Photo Jonathan Blair

Thursday, July 21, 2011

Crunch time for the OAS?

On July 20, the House Foreign Affairs Committee has voted to suspend the United States' contribution to the OAS, with Republican members accusing the organization of being anti-US, supporting Hugo Chavez and the Castros' Cuba. If that decision holds, the OAS would lose $44.2 million--or more than half of its $85.3 million budget--and its very existence would be at stake.

Now, if the OAS were to disappear, what would be lost?

The first answer that comes to my mind is "little." After all, $85 million is not much money and the OAS has never been known for its efficient use of resources. With the re-democratization of the region, other mechanisms of cooperation have emerged that have played prominent roles in the international management of inter-state and domestic political tensions in the region, particularly in South America. Moreover, once you consider Canada's $10 million grant, the fact that the other members paid on average about $900,000 shows how little they care about the OAS and how much it was seen as a US "thing" for which the US was by implication expected to pay.

There are counter-arguments. The OAS has been an important player in crisis management and electoral observations. With the adoption in 2001 of the Inter-America Democratic Charter, moreover, it has become a symbolic bulwark of democracy. More subtly, its very existence has provided a readily-available forum where the countries of the hemisphere could quickly engage in broad-based multilateral discussions of common problems. Finally, it embodies the hemispheric idea, anchoring a regional identity that is distinct from the rest of the world.

The problem with all those arguments, however, is that without exception, they have been breaking down in recent years. What the OAS provided in terms of diplomatic mediation and electoral oversight, ad-hoc groups of countries from the region and beyond can just as easily supply. Moreover, those diplomatic "services" were increasingly confined to Central America and the Caribbean, as the big South American countries, Brazil in particular, were strongly opposed to OAS' presence in "their" part of the hemisphere. Finally, the OAS' inability to effectively reverse the 2009 coup in tiny Honduras and its unwillingness to confront the deteriorating political situation in Venezuela have severely damaged the credibility of the Charter and by implication of the OAS as a bulwark of democracy in the region.

The issues of an hemispheric forum and of some kind of shared continental identity are closely linked: without a sense of "togetherness," there is little point in maintaining a permanent space for joint discussions. Along with many recent developments in the region, what this new crisis reveals is the breakdown of any such sense of a shared identity. The main reason is relatively simple: the continent that was embodied in the OAS was anchored in Washington and that continent does not exist anymore.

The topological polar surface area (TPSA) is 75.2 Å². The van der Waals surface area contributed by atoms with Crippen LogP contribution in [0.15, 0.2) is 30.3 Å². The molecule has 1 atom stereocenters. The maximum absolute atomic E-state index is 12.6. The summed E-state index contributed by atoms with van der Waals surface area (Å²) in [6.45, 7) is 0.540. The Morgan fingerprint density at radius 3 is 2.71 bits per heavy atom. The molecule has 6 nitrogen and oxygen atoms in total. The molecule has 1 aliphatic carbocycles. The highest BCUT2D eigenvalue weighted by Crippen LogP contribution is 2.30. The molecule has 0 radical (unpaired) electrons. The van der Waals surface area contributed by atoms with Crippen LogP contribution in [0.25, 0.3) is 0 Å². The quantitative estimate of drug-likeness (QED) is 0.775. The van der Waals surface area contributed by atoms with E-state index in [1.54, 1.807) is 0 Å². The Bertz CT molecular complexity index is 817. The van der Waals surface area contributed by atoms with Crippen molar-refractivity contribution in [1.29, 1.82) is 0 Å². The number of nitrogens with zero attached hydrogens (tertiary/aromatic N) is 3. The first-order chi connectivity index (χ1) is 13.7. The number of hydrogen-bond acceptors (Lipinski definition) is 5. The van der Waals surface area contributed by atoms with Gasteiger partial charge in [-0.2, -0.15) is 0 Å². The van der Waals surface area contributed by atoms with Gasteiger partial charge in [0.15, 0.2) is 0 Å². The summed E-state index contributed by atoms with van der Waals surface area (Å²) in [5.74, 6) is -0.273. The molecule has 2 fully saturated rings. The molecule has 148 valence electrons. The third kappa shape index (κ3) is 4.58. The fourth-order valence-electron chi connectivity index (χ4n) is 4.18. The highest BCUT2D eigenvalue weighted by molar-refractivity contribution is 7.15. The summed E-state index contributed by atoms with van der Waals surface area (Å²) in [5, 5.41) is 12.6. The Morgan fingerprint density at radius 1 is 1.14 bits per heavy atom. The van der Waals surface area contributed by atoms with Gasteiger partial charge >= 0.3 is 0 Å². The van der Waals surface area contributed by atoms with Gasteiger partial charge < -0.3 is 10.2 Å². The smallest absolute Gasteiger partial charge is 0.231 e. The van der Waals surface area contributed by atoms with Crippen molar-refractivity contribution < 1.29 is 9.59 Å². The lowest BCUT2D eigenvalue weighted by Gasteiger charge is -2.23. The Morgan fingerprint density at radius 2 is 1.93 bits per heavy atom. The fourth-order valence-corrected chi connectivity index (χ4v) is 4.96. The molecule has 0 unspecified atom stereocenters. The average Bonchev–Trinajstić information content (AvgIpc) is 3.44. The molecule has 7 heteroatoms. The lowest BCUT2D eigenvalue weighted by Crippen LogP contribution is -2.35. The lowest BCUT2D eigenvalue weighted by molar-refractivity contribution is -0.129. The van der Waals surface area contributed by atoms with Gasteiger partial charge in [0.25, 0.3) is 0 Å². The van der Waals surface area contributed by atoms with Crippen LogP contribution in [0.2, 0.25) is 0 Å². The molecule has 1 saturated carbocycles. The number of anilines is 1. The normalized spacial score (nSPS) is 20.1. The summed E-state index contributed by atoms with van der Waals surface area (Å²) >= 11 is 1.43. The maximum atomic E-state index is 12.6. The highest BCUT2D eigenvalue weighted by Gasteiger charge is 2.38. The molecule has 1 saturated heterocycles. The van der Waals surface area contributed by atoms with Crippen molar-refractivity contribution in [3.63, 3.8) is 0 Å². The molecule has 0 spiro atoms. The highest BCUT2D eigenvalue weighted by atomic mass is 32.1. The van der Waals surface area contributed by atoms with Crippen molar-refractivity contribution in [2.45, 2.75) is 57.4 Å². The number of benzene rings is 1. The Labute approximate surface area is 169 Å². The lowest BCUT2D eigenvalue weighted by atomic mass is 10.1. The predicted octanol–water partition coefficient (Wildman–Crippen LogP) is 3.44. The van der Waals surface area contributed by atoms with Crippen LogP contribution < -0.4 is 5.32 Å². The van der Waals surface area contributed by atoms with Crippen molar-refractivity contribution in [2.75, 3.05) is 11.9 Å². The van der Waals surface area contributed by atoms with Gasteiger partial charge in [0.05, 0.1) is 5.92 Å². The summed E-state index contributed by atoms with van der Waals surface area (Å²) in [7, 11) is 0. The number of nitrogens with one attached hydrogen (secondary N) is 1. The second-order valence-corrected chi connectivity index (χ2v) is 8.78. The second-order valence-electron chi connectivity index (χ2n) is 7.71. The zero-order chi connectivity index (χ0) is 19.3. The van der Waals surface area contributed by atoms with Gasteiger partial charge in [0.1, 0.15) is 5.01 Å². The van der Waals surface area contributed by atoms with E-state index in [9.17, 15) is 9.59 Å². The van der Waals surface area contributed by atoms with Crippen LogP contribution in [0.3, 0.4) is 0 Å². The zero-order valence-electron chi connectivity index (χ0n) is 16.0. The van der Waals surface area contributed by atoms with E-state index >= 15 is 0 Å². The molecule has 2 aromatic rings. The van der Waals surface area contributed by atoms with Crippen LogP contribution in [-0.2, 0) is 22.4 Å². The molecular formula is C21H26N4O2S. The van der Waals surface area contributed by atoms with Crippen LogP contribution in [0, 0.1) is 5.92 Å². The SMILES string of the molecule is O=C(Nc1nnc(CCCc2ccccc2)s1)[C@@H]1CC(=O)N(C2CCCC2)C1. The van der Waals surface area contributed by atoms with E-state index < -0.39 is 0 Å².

Since the end of the Cold War, the US has been disengaging from Latin America and the Caribbean. The region's has declined in importance as a destination for its investments, as a trade partner and as a security preoccupation. There lies the much-criticized US indifference to the region since Ronald Reagan's, with Obama's only the last. Close relationships and interests obviously do exist, but they are bilateral and sectoral.

This process has been mirrored in the region, with links to the US weakening drastically. Even Mexico has now announced that its trade dependence on the American market was now coming down. South America has long "graduated" from US dependence with Hugo Chavez' obsession with US imperialism sounding increasingly anachronic. The US matters, but along Europe and especially China.

Without the US, what is left? Well, a number of overlapping blocs and regions, whose joint issues are properly addressed in a number of overlapping institutions and forum, which is largelly why such arrangements have multiplied in recent years. What is more, these blocs and regions do not share a common agenda: what happens in Central America does not have much bearing on South America. And while say, drug wars in Colombia and Mexico may affect Central America and the Caribbean, they also impact West Africa and through it, Europe. The War on Drugs is thus a transcontinental issue that calls for a transcontinental forum.

Brazil, with all its talks of South American integration but all its diplomatic efforts in the US, Europe, Africa, the Middle East and Asia, is at the vanguard of this process of de-continentalization. Mexico, Colombia and Chile, looking intently towards China, are there too. From these countries' standpoint, a US-centred organization for a supposedly shared region is simply meaningless.

Now, to go back to the OAS, the amounts involved are so tiny that the organization could easily be bailed out. Expect many in Canada, with their dream of a neighbourhood where the country is not alone with the Big Guy next door, to call for a rescue. They will no doubt be joined by the well-meaning Americans who still see their country as a kind of uncle to the region and who lament its new "isolationism." The governments of Central American and Caribbean countries, who dominate the OAS assembly and get many of the plush jobs it provides, will join the chorus. In the end, they will probably win and a marvelous occasion will have been lost to have international institutional arrangements reflect a bit better the underlying economic, political and strategic realities of the world.